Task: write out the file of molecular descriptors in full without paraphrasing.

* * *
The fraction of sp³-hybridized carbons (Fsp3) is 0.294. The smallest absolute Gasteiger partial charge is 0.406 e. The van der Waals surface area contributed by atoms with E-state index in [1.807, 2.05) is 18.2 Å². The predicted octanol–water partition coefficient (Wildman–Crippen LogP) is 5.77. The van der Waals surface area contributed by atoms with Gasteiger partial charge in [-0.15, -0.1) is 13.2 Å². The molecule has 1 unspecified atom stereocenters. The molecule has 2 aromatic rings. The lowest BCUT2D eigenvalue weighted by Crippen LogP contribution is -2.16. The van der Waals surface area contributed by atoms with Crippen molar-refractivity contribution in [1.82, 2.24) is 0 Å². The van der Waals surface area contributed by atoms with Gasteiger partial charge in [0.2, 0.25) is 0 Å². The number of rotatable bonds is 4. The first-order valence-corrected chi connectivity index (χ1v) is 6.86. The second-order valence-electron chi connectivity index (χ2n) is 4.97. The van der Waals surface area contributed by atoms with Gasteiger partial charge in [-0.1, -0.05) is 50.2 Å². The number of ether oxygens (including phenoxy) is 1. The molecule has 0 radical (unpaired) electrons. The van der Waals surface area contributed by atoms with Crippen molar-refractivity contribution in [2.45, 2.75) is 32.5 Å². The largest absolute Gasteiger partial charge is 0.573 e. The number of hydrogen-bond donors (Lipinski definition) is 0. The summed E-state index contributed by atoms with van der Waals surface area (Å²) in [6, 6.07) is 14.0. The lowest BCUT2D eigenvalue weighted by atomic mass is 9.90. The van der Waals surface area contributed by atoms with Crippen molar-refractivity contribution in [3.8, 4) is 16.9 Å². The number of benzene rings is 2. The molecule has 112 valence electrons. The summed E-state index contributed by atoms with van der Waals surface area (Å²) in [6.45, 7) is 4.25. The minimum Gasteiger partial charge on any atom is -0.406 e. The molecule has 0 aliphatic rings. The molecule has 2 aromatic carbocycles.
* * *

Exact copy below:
The fraction of sp³-hybridized carbons (Fsp3) is 0.294. The smallest absolute Gasteiger partial charge is 0.406 e. The van der Waals surface area contributed by atoms with E-state index in [1.807, 2.05) is 18.2 Å². The predicted octanol–water partition coefficient (Wildman–Crippen LogP) is 5.77. The van der Waals surface area contributed by atoms with Gasteiger partial charge in [-0.15, -0.1) is 13.2 Å². The molecule has 1 unspecified atom stereocenters. The molecule has 2 aromatic rings. The lowest BCUT2D eigenvalue weighted by Crippen LogP contribution is -2.16. The van der Waals surface area contributed by atoms with Crippen molar-refractivity contribution in [1.82, 2.24) is 0 Å². The van der Waals surface area contributed by atoms with Gasteiger partial charge in [0.2, 0.25) is 0 Å². The number of rotatable bonds is 4. The first-order valence-corrected chi connectivity index (χ1v) is 6.86. The second-order valence-electron chi connectivity index (χ2n) is 4.97. The van der Waals surface area contributed by atoms with Gasteiger partial charge in [-0.1, -0.05) is 50.2 Å². The number of ether oxygens (including phenoxy) is 1. The molecule has 0 radical (unpaired) electrons. The van der Waals surface area contributed by atoms with Crippen molar-refractivity contribution in [2.45, 2.75) is 32.5 Å². The largest absolute Gasteiger partial charge is 0.573 e. The number of hydrogen-bond donors (Lipinski definition) is 0. The summed E-state index contributed by atoms with van der Waals surface area (Å²) in [6, 6.07) is 14.0. The lowest BCUT2D eigenvalue weighted by atomic mass is 9.90. The van der Waals surface area contributed by atoms with Crippen molar-refractivity contribution in [3.8, 4) is 16.9 Å². The number of benzene rings is 2. The molecule has 112 valence electrons. The summed E-state index contributed by atoms with van der Waals surface area (Å²) in [6.45, 7) is 4.25. The minimum Gasteiger partial charge on any atom is -0.406 e. The molecule has 0 aliphatic rings. The molecule has 2 aromatic carbocycles.